LONDON: The mass marketing model is at something of a crossroads with agencies in danger of becoming simply arms-length ‘vendors’, according to an ex-planner who advocates greater focus on distinctive assets and more analytical rigour.

Writing in the July/August issue of Admap, Martin Deboo, a planner in a past life but now a consumer goods analyst at Jeffries investment bank, notes that FMCG businesses are growing organic revenues at half the rate of five years ago.

And as a result, “investors are wondering whether the mass marketing model is broken, in the face of channel shift, media fragmentation and constantly evolving consumers”.

Not so, he argues, pointing out that the most-viewed Unilever commercial on YouTube (‘Love at First Taste’ for Knorr) has garnered 60m views worldwide in two years – or roughly the same volume of views that a typical UK television commercial gets in a week.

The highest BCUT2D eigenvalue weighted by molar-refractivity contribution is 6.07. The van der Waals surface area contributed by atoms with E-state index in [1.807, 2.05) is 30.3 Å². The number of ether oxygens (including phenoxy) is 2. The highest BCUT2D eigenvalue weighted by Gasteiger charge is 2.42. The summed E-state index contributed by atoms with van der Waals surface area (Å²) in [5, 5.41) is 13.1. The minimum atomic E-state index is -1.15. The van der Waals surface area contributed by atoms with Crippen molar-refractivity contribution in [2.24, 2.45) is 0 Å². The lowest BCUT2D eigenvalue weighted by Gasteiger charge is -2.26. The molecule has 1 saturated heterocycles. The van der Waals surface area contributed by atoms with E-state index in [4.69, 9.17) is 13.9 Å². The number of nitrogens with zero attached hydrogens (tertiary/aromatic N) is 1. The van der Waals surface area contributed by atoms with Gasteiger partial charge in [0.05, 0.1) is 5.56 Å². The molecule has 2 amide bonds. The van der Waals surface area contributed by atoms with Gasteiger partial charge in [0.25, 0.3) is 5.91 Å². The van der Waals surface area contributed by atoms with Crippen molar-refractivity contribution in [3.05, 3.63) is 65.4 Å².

He does have concerns, however, about where the big brand ideas that support the mass marketing model are going to come from in the future.

He observes that agencies and planners “seem to have lost interest in dowdy consumer goods” – six of the top ten most creative campaigns in last year’s Gunn Report, for example, were for not-for-profits or other cause-related activities.

“This feels like marked under-representation, relative to grocery brands’ significance to marketing spend, let alone shareholder value,” Deboo says.

Add in the trend towards in-housing and reduced agency rosters and it seems clear that in future fewer people will be working in agencies and fewer ads will be made.

On the plus side, however, “there should be a premium available for a business model and talent pool that can deliver the requisite big brand ideas”.

Further, “clients are going to find it difficult to get the sort of quality of solutions from in-housed or least-cost solutions that they should be able to get from the best out-housed talent”.

Accordingly, Deboo offers three pieces of advice for planners:
  • stick to grand strategy, not ad-tweaking;
  • integrate communications planning and consumer insight;
  • rediscover rigour and analysis.

Sourced from Admap